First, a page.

Proceedings of the Liverpool Geological Society, Volume 4

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Page 132 - Soon as the evening shades prevail, The moon takes up the wondrous tale, And nightly to the listening earth Repeats the story of her birth; Whilst all the stars that round her burn, And all the planets in their turn, Confirm the tidings as they roll, And spread the truth from pole to pole.
Page 132 - What though, in solemn silence, all Move round the dark terrestrial ball ; What though no real voice nor sound Amid their radiant orbs be found; In reason's ear they all rejoice, And utter forth a glorious voice, For ever singing as they shine, The hand that made us is divine.
Page 124 - This part was treated under the same three heads of field, microscopical, and chemical evidence as the last. The quartz felsite of St. John's Vale, and the syenitic granite of Buttermere and Ennerdale, lie for the most part at the junction of the volcanic and skiddaw series, and seem by their line of strike, and by the occasional presence of bands of slate or volcanic rock enclosed within or running through them, to represent the transition beds between the two series, metamorphosed...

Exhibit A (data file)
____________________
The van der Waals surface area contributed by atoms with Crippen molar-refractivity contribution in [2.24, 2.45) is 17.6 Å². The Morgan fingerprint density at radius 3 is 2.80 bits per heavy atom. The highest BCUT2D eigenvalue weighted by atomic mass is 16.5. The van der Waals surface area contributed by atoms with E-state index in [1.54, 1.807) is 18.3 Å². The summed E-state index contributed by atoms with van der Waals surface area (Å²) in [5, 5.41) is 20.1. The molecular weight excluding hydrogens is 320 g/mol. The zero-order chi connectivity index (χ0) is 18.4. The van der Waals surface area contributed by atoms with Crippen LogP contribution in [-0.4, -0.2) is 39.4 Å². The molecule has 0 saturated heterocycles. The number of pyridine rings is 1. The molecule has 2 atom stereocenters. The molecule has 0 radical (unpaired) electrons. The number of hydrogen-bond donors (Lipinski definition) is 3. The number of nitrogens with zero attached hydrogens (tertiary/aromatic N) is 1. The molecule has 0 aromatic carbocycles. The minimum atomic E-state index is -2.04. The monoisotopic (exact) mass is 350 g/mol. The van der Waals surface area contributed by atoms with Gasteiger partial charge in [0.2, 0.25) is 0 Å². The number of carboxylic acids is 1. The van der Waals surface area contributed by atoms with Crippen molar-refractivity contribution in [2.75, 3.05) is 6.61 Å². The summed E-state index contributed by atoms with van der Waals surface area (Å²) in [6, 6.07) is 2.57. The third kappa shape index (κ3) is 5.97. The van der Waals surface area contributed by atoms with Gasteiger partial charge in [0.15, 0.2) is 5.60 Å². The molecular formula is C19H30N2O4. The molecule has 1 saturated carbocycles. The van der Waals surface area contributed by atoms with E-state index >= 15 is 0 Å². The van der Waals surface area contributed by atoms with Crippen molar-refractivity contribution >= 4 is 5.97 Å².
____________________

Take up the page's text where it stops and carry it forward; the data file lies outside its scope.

Page 36 - Beds of clay and sand, with round ferruginous concretions and numerous beds, seams, and local deposits of lignite ; great numbers of dicotyledonous leaves, stems, etc...
Page 282 - In King Edward's time there was a Wich in Warmundestron hundred, in which there was a well for making salt.
Page 38 - If •we were to regard theaffiuities of the plants merely, and to compare them with the Miocene of other countries, and also to consider the fact that several of the species are identical with those still living, and that the •whole faciès of the flora coincides with that of modern temperate America, little hesitation would be felt in assigning the formation in which they occur to the Miocene period. On the other hand, when we consider the fact that the lower beds of this formation hold the remains...
Page 134 - Dutton.f in 1879, in a preliminary paper on the Colorado River and plateaus, pointed out that "those areas which have been uplifted most have been most denuded," and says that he has "asked himself a hundred times whether we might not turn this statement around and say that those regions which have suffered the greatest amount of denudation have been elevated most, thereby assuming the removal of the strata as a cause and the uplifting as an effect. Few geologists," he goes on to say, "question that...
Page 250 - List of Works on the Geology, Mineralogy, and Palaeontology of Cheshire.

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